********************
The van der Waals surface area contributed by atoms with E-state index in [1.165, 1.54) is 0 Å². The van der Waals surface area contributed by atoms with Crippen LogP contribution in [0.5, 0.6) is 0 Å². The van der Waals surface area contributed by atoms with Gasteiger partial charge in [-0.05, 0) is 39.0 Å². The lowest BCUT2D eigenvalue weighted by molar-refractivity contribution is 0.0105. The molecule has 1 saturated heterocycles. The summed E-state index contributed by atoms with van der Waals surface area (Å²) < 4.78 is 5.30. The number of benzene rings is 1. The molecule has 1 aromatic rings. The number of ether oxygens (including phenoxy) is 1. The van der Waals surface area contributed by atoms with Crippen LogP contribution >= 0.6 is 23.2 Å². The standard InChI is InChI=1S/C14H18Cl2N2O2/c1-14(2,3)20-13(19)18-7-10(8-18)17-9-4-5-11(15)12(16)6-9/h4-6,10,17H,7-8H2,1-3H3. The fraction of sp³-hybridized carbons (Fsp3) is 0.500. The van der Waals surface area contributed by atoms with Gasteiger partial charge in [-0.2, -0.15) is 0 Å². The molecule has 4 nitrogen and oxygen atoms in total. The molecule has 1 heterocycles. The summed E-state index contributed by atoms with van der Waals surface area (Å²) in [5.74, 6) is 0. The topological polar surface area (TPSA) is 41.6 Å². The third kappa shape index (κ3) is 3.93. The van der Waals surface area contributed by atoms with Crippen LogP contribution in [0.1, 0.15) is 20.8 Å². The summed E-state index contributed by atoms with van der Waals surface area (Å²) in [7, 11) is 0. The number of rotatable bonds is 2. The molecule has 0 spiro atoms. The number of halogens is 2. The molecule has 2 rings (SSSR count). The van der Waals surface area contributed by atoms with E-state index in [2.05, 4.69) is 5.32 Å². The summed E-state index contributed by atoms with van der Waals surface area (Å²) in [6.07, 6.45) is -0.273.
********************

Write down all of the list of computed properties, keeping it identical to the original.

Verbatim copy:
The van der Waals surface area contributed by atoms with E-state index in [1.165, 1.54) is 0 Å². The van der Waals surface area contributed by atoms with Crippen LogP contribution in [0.5, 0.6) is 0 Å². The van der Waals surface area contributed by atoms with Gasteiger partial charge in [-0.05, 0) is 39.0 Å². The lowest BCUT2D eigenvalue weighted by molar-refractivity contribution is 0.0105. The molecule has 1 saturated heterocycles. The summed E-state index contributed by atoms with van der Waals surface area (Å²) < 4.78 is 5.30. The number of benzene rings is 1. The molecule has 1 aromatic rings. The number of ether oxygens (including phenoxy) is 1. The van der Waals surface area contributed by atoms with Crippen LogP contribution >= 0.6 is 23.2 Å². The standard InChI is InChI=1S/C14H18Cl2N2O2/c1-14(2,3)20-13(19)18-7-10(8-18)17-9-4-5-11(15)12(16)6-9/h4-6,10,17H,7-8H2,1-3H3. The fraction of sp³-hybridized carbons (Fsp3) is 0.500. The van der Waals surface area contributed by atoms with Gasteiger partial charge in [-0.2, -0.15) is 0 Å². The molecule has 4 nitrogen and oxygen atoms in total. The molecule has 1 heterocycles. The summed E-state index contributed by atoms with van der Waals surface area (Å²) in [5.74, 6) is 0. The topological polar surface area (TPSA) is 41.6 Å². The third kappa shape index (κ3) is 3.93. The van der Waals surface area contributed by atoms with Crippen LogP contribution in [0.1, 0.15) is 20.8 Å². The summed E-state index contributed by atoms with van der Waals surface area (Å²) in [7, 11) is 0. The number of rotatable bonds is 2. The molecule has 0 spiro atoms. The number of halogens is 2. The molecule has 2 rings (SSSR count). The van der Waals surface area contributed by atoms with E-state index in [2.05, 4.69) is 5.32 Å². The summed E-state index contributed by atoms with van der Waals surface area (Å²) in [6.07, 6.45) is -0.273.